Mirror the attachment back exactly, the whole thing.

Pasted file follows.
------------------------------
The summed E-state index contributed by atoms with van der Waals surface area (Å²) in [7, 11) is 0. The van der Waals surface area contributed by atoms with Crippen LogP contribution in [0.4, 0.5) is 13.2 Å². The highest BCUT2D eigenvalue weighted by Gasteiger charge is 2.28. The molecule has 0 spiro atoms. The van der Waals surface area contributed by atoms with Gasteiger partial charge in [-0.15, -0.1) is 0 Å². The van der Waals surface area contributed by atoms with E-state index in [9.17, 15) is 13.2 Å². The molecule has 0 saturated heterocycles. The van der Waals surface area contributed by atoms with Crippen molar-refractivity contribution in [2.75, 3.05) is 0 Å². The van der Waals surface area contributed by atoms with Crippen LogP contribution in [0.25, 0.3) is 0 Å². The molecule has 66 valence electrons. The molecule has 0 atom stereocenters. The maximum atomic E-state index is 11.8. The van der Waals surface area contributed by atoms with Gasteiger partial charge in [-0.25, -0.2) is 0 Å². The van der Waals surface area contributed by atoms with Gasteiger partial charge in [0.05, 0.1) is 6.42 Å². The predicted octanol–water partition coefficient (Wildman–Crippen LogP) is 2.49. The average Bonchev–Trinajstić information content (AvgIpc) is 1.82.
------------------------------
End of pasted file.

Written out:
The summed E-state index contributed by atoms with van der Waals surface area (Å²) in [7, 11) is 0. The van der Waals surface area contributed by atoms with Crippen LogP contribution in [0.4, 0.5) is 13.2 Å². The highest BCUT2D eigenvalue weighted by Gasteiger charge is 2.28. The molecule has 0 spiro atoms. The van der Waals surface area contributed by atoms with Gasteiger partial charge in [-0.15, -0.1) is 0 Å². The van der Waals surface area contributed by atoms with E-state index in [9.17, 15) is 13.2 Å². The molecule has 0 saturated heterocycles. The van der Waals surface area contributed by atoms with Crippen molar-refractivity contribution in [2.75, 3.05) is 0 Å². The van der Waals surface area contributed by atoms with Crippen LogP contribution in [0.25, 0.3) is 0 Å². The molecule has 66 valence electrons. The molecule has 0 atom stereocenters. The maximum atomic E-state index is 11.8. The van der Waals surface area contributed by atoms with Gasteiger partial charge in [-0.25, -0.2) is 0 Å². The van der Waals surface area contributed by atoms with Gasteiger partial charge in [0.05, 0.1) is 6.42 Å². The predicted octanol–water partition coefficient (Wildman–Crippen LogP) is 2.49. The average Bonchev–Trinajstić information content (AvgIpc) is 1.82.